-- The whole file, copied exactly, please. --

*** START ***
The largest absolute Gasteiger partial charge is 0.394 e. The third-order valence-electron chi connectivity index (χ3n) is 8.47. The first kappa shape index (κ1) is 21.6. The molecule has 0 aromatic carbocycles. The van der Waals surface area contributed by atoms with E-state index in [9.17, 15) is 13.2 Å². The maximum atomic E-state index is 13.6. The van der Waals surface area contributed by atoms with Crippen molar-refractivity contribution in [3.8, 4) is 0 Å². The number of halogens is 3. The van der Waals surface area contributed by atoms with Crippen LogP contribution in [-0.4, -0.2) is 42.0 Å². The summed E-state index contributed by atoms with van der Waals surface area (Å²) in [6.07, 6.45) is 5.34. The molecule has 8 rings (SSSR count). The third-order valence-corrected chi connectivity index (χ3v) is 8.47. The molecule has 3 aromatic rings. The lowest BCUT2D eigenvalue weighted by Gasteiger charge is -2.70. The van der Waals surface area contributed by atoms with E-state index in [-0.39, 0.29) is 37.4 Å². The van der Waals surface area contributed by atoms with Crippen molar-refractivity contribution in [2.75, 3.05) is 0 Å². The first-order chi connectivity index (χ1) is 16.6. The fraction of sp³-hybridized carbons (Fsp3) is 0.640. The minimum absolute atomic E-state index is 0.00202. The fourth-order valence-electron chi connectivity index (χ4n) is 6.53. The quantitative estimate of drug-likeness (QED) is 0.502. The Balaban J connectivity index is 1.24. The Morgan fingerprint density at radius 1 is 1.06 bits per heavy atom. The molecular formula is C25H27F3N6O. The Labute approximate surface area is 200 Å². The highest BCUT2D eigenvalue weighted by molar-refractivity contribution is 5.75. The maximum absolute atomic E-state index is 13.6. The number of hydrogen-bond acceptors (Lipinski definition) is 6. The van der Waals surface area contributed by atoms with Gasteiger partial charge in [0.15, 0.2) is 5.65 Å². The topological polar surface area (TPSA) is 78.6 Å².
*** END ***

The largest absolute Gasteiger partial charge is 0.394 e. The third-order valence-electron chi connectivity index (χ3n) is 8.47. The first kappa shape index (κ1) is 21.6. The molecule has 0 aromatic carbocycles. The van der Waals surface area contributed by atoms with E-state index in [9.17, 15) is 13.2 Å². The maximum atomic E-state index is 13.6. The van der Waals surface area contributed by atoms with Crippen molar-refractivity contribution in [3.8, 4) is 0 Å². The number of halogens is 3. The van der Waals surface area contributed by atoms with Crippen LogP contribution in [-0.4, -0.2) is 42.0 Å². The summed E-state index contributed by atoms with van der Waals surface area (Å²) in [6.07, 6.45) is 5.34. The molecule has 8 rings (SSSR count). The third-order valence-corrected chi connectivity index (χ3v) is 8.47. The molecule has 3 aromatic rings. The lowest BCUT2D eigenvalue weighted by Gasteiger charge is -2.70. The van der Waals surface area contributed by atoms with E-state index in [-0.39, 0.29) is 37.4 Å². The van der Waals surface area contributed by atoms with Crippen molar-refractivity contribution in [2.75, 3.05) is 0 Å². The first-order chi connectivity index (χ1) is 16.6. The fraction of sp³-hybridized carbons (Fsp3) is 0.640. The minimum absolute atomic E-state index is 0.00202. The fourth-order valence-electron chi connectivity index (χ4n) is 6.53. The quantitative estimate of drug-likeness (QED) is 0.502. The Balaban J connectivity index is 1.24. The Morgan fingerprint density at radius 1 is 1.06 bits per heavy atom. The molecular formula is C25H27F3N6O. The Labute approximate surface area is 200 Å². The highest BCUT2D eigenvalue weighted by molar-refractivity contribution is 5.75. The maximum absolute atomic E-state index is 13.6. The number of hydrogen-bond acceptors (Lipinski definition) is 6. The van der Waals surface area contributed by atoms with Gasteiger partial charge in [0.15, 0.2) is 5.65 Å². The topological polar surface area (TPSA) is 78.6 Å².